For too long the Security industry has relied on the charity of its specialists. How many times have you heard comments about a PenTester or a Dev that sound like “when she goes home, she spends her evenings researching the latest Zero-Day” or “have you seen this r/…… thread?”. Now, I’m not condoning that these extra-curricular activities be allowed during working hours (unless it is relevant). But it should be acknowledged. I’m sure your Sales, Legal and HR departments all have allocated budgets and support to attend the latest expos or to complete an industry-recognized certification. Security should too. This doesn’t mean that you have to send your entire PenTesting team to DEFCON every year like, Elad Shamir. But, providing your specialists with opportunities for additional training, networking and professional development is critical to a happy and effective Security team. Especially if it's proactive and driven from the top – down.
The Cyber Security skills shortage isn’t going to get any smaller if we’re content with generalism and rely on personal charity.
As an organisation, you have a duty of care to protect your people, your assets and your reputation from all forms of risks, including information security. Boards should have this at the forefront of their minds. If they didn’t, then the regulators are now doing it for them. APRA CPS 234 devotes an entire section to Board Considerations and states in the third paragraph of its executive summary:
“The Board of an APRA-regulated entity is ultimately responsible for ensuring that the entity maintains its information security”.
I understand that this is focused on those APRA-regulated entities, but if your organization provides a service or is part of the supply chain supporting these entities, then you too will be expected to prove this as part of an RFP, renewal or annual attestation. If that is not enough justification to warrant an increase in spend and support, I do have a few other, more diplomatic ideas…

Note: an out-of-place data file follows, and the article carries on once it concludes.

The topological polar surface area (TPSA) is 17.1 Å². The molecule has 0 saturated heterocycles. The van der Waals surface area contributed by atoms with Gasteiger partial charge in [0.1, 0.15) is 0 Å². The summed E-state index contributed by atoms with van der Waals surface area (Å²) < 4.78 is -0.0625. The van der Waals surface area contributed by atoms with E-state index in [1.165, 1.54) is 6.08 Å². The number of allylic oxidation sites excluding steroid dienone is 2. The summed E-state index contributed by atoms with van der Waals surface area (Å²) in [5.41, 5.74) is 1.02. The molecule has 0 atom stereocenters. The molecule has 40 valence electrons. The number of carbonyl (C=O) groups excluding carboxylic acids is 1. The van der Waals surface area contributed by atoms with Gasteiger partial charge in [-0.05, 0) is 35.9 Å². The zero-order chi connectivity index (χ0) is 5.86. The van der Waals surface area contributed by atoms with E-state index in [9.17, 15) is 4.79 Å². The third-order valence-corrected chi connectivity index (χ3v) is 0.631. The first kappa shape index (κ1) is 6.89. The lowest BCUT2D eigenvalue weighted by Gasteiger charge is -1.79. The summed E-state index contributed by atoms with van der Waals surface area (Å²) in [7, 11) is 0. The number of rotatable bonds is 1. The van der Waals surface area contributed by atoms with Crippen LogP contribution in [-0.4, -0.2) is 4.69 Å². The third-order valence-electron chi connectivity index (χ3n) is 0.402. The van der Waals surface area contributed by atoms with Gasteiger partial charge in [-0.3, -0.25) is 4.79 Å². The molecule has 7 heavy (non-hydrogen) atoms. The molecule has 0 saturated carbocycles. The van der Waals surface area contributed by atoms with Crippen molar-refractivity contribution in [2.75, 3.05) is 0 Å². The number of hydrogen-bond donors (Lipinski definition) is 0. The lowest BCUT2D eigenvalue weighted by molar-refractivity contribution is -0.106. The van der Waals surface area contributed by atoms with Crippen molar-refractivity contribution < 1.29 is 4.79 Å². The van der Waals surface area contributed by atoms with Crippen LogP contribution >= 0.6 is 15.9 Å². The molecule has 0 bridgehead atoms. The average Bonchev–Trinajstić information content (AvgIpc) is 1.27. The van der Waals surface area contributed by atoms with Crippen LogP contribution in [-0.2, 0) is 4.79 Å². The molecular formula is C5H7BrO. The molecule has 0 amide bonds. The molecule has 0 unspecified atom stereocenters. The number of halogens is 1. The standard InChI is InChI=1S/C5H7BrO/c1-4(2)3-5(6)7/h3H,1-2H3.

A Security Awareness program is not solely an IT or IT Security issue. There are many stakeholders, Facilities, HR, Legal, Procurement etc. This should be acknowledged when it comes to budget allocation and support. Security should absolutely drive the program, with the assistance of the other key business partners. If you don’t have a dedicated Security team or representative either train someone internally or seek external assistance.
90% of Cyber Attacks target humans or use humans as an avenue into an organisations digital or physical environment. That leaves approximately 10% for good old fashioned Network Attacks. Does your annual security spend reflect this? Probably not. Nor would I expect it to. There’s nothing better than the warm fuzzy feeling of installing two of the latest NGFW in High Availability mode with all the bells and whistles turned on. I wouldn’t want to take that away from anyone. But the statistics don’t lie and they must be taken into account in the business case for any Security Awareness program.
As you’ve probably gathered, I’m a people person. And a firm believer that people are an organization’s crown jewel. But we are, and always will be the weakest link in your environment. So, ask yourself, what MORE can you be doing as an organization to protect your most vulnerable, yet prized asset?
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Associate Security Architect